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December 14, 2019 / Congau

What Doesn’t Kill You

“What doesn’t kill you makes you stronger.” This Nietzschean dictum is as obvious as it is reprehensible. Sure, if you get beaten many times, you will get somewhat used to it and it may not hurt as much as it used to.  It may enable you to endure suffering of different sorts, and trivialities are made negligible. But so what?

A life full of tragedies remains tragic. Strength is useful for carrying heavy burdens, and burdens builds strength for more burdens. Hardship is useful for more hardship and opens an endless circle of increasing misery. Learning to suffer to tolerate more suffering isn’t a very promising prospect.

Whatever the masochistically inclined martyrs want to tell you, suffering can never be a goal. It may certainly be worthwhile to go through hardship to reach something good, but that final good must at least contain more happiness than pain.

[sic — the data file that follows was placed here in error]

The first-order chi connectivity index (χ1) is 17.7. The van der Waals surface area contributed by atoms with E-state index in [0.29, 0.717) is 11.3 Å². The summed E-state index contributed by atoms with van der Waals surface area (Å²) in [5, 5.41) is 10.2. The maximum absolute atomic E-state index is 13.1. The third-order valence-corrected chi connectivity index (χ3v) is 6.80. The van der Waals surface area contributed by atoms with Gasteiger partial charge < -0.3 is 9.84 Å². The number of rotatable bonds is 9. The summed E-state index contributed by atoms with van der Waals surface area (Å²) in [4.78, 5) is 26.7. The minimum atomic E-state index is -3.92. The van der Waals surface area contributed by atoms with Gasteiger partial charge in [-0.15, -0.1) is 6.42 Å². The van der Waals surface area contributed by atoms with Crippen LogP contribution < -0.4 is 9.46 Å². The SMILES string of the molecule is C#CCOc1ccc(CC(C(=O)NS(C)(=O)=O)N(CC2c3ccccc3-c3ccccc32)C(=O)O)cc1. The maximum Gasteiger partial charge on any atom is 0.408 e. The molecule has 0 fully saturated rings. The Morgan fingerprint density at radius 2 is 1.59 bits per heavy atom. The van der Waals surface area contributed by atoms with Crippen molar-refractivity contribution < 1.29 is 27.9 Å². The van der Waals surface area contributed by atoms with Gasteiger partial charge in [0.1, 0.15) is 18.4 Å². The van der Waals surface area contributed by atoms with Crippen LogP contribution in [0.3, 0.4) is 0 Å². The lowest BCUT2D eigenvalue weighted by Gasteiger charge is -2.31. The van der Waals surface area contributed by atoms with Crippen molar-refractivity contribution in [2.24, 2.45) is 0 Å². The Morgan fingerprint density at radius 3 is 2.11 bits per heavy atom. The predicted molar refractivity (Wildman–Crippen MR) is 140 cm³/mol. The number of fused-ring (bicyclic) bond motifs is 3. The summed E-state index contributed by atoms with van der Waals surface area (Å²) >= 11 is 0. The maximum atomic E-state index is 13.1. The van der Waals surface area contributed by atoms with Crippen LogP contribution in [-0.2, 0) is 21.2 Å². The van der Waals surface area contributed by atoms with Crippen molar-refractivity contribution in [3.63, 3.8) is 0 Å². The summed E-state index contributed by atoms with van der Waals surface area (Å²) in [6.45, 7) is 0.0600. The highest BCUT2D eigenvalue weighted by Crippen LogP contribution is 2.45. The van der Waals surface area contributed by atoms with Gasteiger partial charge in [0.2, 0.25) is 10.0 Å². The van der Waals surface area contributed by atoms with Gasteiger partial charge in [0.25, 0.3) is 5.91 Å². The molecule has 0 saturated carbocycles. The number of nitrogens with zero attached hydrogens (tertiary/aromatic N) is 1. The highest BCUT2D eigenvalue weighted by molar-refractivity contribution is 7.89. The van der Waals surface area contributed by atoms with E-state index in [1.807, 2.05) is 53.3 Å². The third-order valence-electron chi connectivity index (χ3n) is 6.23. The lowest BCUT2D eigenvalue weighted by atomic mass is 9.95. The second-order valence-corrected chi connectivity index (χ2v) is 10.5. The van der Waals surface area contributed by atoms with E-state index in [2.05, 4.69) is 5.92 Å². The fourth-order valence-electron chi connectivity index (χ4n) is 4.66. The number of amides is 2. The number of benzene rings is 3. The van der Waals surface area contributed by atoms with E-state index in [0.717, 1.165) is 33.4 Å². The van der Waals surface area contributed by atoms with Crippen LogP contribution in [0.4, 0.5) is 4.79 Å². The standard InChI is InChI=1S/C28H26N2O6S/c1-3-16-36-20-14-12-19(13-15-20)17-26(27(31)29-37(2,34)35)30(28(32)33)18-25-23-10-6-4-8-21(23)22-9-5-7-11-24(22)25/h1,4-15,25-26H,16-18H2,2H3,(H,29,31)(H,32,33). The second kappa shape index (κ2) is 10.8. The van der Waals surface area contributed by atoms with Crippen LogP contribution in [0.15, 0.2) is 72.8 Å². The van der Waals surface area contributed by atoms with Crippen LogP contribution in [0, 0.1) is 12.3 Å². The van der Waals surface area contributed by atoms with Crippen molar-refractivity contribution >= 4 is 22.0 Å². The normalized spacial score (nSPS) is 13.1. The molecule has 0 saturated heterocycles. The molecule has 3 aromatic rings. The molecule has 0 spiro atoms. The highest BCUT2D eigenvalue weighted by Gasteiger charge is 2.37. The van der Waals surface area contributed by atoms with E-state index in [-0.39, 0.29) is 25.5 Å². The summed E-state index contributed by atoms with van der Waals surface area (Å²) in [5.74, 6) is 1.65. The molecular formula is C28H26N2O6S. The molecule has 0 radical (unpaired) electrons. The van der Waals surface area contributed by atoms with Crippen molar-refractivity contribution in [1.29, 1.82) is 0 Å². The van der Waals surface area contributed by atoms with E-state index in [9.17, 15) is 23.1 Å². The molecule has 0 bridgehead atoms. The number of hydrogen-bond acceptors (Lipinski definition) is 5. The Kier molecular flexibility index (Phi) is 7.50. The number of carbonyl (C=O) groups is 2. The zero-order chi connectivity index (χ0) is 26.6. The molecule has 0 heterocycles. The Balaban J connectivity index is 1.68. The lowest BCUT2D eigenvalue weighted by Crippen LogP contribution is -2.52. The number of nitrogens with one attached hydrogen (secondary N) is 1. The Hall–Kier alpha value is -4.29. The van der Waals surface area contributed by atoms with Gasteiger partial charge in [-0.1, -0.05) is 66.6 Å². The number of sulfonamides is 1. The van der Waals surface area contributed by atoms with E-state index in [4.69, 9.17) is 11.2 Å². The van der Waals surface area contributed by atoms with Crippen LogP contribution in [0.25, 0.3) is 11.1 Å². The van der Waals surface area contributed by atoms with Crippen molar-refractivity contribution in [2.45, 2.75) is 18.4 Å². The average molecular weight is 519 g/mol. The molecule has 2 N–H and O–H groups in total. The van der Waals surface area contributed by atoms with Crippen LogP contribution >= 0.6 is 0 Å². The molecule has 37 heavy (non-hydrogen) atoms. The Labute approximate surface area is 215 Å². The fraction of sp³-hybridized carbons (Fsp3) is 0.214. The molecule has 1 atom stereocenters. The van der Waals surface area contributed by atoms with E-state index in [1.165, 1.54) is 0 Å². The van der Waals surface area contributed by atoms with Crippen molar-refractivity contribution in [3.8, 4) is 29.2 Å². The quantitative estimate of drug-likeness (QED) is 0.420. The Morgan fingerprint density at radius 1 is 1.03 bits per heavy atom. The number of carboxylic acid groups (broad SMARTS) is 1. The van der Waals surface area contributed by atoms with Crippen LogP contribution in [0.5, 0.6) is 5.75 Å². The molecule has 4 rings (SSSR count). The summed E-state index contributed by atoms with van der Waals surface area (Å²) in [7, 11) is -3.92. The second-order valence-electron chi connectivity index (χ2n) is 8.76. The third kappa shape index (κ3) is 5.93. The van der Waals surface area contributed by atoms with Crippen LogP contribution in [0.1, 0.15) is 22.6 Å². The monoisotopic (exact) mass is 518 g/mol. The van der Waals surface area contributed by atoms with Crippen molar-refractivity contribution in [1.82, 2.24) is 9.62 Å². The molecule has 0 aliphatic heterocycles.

Why would you want to get stronger if nothing good comes from your strength?

But, says the tragic poet, behold all the wonderful art that is born out of human suffering. Contemplate the great beauty that has grown from misery. What would Shakespeare have done if he hadn’t seen the anguish of his day? What kind of music would a happy Beethoven make?

Right, look at those wonders. What is Hamlet and the Fifth Symphony for us? Is it not a pleasure to witness their performance? Is it not a happiness? Beethoven didn’t suffer in vain.

The strength to create great art may come to a few if it doesn’t kill them. The strength of fresh insight may come to you if you survive. But strength for its own sake is weakness; it carries nothing valuable.

What doesn’t kill you makes you weaker, unless it gives you strength for happiness. That sometimes happens, but only sometimes.

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